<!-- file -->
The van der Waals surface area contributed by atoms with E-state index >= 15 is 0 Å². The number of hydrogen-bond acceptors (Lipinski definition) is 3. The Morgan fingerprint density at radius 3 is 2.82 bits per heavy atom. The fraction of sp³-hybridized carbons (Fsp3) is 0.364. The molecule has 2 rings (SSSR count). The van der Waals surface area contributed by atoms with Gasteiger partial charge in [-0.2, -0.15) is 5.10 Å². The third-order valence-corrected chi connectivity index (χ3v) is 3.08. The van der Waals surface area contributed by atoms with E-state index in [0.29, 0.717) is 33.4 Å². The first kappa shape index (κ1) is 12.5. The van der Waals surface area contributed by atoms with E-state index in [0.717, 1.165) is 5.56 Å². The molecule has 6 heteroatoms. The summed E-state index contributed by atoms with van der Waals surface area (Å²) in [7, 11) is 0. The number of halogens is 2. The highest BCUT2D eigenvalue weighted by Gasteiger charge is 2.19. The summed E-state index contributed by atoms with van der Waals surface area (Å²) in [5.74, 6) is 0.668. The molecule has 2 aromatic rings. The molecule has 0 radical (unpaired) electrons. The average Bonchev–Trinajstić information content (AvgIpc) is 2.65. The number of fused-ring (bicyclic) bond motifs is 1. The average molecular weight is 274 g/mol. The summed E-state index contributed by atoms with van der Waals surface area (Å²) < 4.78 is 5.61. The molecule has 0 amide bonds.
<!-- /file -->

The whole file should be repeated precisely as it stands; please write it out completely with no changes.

The van der Waals surface area contributed by atoms with E-state index >= 15 is 0 Å². The number of hydrogen-bond acceptors (Lipinski definition) is 3. The Morgan fingerprint density at radius 3 is 2.82 bits per heavy atom. The fraction of sp³-hybridized carbons (Fsp3) is 0.364. The molecule has 2 rings (SSSR count). The van der Waals surface area contributed by atoms with Gasteiger partial charge in [-0.2, -0.15) is 5.10 Å². The third-order valence-corrected chi connectivity index (χ3v) is 3.08. The van der Waals surface area contributed by atoms with E-state index in [0.29, 0.717) is 33.4 Å². The first kappa shape index (κ1) is 12.5. The van der Waals surface area contributed by atoms with E-state index in [0.717, 1.165) is 5.56 Å². The molecule has 6 heteroatoms. The summed E-state index contributed by atoms with van der Waals surface area (Å²) in [7, 11) is 0. The number of halogens is 2. The highest BCUT2D eigenvalue weighted by Gasteiger charge is 2.19. The summed E-state index contributed by atoms with van der Waals surface area (Å²) in [5.74, 6) is 0.668. The molecule has 2 aromatic rings. The molecule has 0 radical (unpaired) electrons. The average Bonchev–Trinajstić information content (AvgIpc) is 2.65. The number of fused-ring (bicyclic) bond motifs is 1. The average molecular weight is 274 g/mol. The summed E-state index contributed by atoms with van der Waals surface area (Å²) < 4.78 is 5.61. The molecule has 0 amide bonds.